Low inflation has been a key component of the low interest rates that have supported the economy this year. Now, the Federal Reserve is considering a policy change that could result in higher inflation and higher interest rates. As part of its yearlong review of monetary policy tools, the Fed is considering a promise to respond to sub-par inflation by boosting its inflation target, currently set at 2%. “The central bank is considering a promise that when it misses its inflation target, it will then temporarily raise that target, to make up for lost inflation. The idea would be to avoid entrenching low U.S. price growth which has consistently undershot its goal.” Fed policymakers are frustrated by the failure of prices to hit their target even with U.S. unemployment near 50-year lows, the story said. Fed governor Lael Brainard told reporters that she preferred a more flexible “make up” rule, such as suggesting a target range of 2% to 2.5% inflation after a period of misses. Janet Yellen, former chair of the Fed, said the discussion was “a worthwhile thing” and the policy would be similar to the “forward guidance” the Fed used during the early days of the recovery, when it signaled to markets that it intended to keep short-term interest rates low well into the future. Source: The Financial Times

Homeowners with adult children have been more than generous in assisting their offspring with money, according to a new survey released by Unison. In a poll of 2,000 working adults who have been homeowners for at least 10 years and make at least $50,000, 92 percent of respondents admitted that they have supported their adult children financially and 53 percent are currently providing some form of financial support. The majority of the support is covering tuition costs, with 70 percent of respondents acknowledging their input on school-related expenses. The survey also found almost 60 percent of homeowners have shared or are sharing their home with their adult children, with 36 percent having an adult child currently living with them and 53 percent having an adult child that lived with them for five years or longer. Twenty-two percent of respondents said they provided financial assistance for their adult children’s pursuit of homebuying, with 18 percent of parents with a Millennial child providing such aid. “Of course, parents want to help their children, but it's worrisome that so many are putting their own retirement security at risk by doing so, especially considering that most American baby boomers are already severely undersaved for their own retirement,” Unison CEO Thomas Sponholtz said. “These results are yet another example that we need to present consumers with new solutions that enable to buy and own homes while meeting their other financial goals, including a secure retirement.” Source: Unison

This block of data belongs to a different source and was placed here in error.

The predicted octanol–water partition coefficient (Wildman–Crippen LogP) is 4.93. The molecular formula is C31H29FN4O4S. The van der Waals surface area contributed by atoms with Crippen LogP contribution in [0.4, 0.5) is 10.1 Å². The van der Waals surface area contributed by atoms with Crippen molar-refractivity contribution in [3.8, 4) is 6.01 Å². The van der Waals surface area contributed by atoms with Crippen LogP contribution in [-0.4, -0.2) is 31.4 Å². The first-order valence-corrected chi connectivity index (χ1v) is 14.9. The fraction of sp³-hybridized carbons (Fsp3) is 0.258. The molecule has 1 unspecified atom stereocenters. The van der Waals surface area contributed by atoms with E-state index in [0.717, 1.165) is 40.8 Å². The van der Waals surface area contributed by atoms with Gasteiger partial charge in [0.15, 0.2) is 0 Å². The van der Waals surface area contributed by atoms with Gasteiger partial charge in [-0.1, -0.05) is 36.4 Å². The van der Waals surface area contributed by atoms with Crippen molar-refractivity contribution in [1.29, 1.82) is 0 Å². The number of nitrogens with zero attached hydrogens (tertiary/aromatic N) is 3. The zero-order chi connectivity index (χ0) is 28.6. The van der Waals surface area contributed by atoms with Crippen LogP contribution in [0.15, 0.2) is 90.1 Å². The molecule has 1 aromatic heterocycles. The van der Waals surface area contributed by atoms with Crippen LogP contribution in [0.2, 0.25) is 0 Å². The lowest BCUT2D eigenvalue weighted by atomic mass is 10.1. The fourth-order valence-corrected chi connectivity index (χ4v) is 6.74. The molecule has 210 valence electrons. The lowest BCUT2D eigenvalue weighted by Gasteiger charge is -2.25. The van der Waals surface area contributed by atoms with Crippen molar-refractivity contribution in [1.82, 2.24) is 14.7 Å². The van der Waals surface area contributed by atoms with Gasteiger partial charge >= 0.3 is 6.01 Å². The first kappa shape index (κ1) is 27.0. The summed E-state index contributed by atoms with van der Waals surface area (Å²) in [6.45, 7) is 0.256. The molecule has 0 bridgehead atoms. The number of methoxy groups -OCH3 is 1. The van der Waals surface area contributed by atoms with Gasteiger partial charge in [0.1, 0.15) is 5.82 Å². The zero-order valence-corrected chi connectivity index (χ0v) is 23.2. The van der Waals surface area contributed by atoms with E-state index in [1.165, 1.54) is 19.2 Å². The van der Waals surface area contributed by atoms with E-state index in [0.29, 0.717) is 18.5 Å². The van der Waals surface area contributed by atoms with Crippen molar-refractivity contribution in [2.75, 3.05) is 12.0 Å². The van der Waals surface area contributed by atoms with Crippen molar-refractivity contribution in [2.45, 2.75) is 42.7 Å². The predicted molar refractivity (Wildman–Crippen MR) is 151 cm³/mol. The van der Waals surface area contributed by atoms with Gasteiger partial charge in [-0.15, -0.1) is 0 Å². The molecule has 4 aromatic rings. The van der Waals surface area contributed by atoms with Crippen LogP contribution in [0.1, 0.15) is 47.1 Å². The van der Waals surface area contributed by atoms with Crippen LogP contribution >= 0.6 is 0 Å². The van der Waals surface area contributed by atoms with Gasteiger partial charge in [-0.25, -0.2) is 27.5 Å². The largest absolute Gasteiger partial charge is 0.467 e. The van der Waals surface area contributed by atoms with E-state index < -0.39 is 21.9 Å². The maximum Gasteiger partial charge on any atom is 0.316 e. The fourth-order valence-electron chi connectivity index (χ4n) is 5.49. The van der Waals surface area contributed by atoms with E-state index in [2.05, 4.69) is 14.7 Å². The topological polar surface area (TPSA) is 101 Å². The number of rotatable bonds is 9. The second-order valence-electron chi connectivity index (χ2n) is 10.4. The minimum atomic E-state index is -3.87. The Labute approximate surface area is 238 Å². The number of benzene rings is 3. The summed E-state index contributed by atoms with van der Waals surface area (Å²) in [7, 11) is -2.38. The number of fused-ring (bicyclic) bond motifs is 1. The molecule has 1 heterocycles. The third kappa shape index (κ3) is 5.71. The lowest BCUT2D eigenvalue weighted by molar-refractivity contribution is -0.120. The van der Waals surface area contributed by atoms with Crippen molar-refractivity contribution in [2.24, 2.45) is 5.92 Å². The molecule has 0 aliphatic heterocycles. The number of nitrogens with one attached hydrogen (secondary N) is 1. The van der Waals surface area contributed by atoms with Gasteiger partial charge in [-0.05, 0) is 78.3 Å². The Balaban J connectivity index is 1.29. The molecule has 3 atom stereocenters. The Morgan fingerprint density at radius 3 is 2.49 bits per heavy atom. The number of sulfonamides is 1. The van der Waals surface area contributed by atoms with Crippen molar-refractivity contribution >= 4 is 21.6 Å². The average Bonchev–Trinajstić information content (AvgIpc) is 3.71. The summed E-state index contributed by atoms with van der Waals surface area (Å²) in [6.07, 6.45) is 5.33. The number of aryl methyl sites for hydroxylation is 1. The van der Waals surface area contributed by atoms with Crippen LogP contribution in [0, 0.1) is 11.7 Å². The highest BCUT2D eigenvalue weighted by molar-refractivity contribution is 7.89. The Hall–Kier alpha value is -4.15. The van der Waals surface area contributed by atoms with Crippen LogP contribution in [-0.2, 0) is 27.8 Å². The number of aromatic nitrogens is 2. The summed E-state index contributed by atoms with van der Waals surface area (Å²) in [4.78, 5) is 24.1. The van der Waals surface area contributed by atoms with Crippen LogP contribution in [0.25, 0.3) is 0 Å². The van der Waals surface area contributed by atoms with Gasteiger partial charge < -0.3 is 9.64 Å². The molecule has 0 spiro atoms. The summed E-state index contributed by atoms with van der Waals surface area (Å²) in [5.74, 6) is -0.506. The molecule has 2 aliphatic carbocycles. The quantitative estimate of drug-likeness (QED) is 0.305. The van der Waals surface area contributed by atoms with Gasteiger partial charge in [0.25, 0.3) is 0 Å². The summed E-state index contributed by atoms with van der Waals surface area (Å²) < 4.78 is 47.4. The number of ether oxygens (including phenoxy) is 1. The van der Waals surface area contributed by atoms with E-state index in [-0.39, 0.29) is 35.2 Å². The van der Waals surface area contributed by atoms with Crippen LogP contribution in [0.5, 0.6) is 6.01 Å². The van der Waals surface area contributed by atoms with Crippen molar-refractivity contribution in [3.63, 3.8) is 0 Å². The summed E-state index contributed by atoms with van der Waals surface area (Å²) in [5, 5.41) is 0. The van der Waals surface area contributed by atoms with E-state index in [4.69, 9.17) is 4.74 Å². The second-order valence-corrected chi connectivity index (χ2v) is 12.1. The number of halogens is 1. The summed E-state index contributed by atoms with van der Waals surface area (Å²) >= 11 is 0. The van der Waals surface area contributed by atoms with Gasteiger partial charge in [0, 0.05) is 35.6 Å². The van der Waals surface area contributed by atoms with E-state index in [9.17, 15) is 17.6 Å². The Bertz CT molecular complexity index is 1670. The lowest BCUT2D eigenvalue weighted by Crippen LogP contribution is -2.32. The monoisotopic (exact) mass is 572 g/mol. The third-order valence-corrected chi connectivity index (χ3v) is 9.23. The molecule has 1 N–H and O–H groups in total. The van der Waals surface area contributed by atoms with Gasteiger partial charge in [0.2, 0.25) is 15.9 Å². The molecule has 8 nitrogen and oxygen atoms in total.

OPEC, Russia and other oil producing nations have agreed to deeper production cuts in an attempt to support crude prices in the face of a looming supply glut mainly due to booming US output. Following a meeting in Vienna, OPEC said the producer group would reduce supplies by an additional 500,000 barrels per day, bringing the total cuts to 1.7 million barrels daily. Led by Saudi Arabia, OPEC and its allies have been limiting their production since 2017. Their existing agreement aimed to remove 1.2 million barrels per day from world markets and is due to expire in March 2020. OPEC's statement made no mention of extending the cuts through June or even December 2020, as some analysts had expected. "This additional adjustment would be effective as of 1 January 2020 and is subject to full conformity by every country," OPEC said. Reuters reported that OPEC countries would shoulder 340,000 barrels per day of fresh cuts, with other producers taking the remaining 160,000 barrels per day. Source: CNN/Money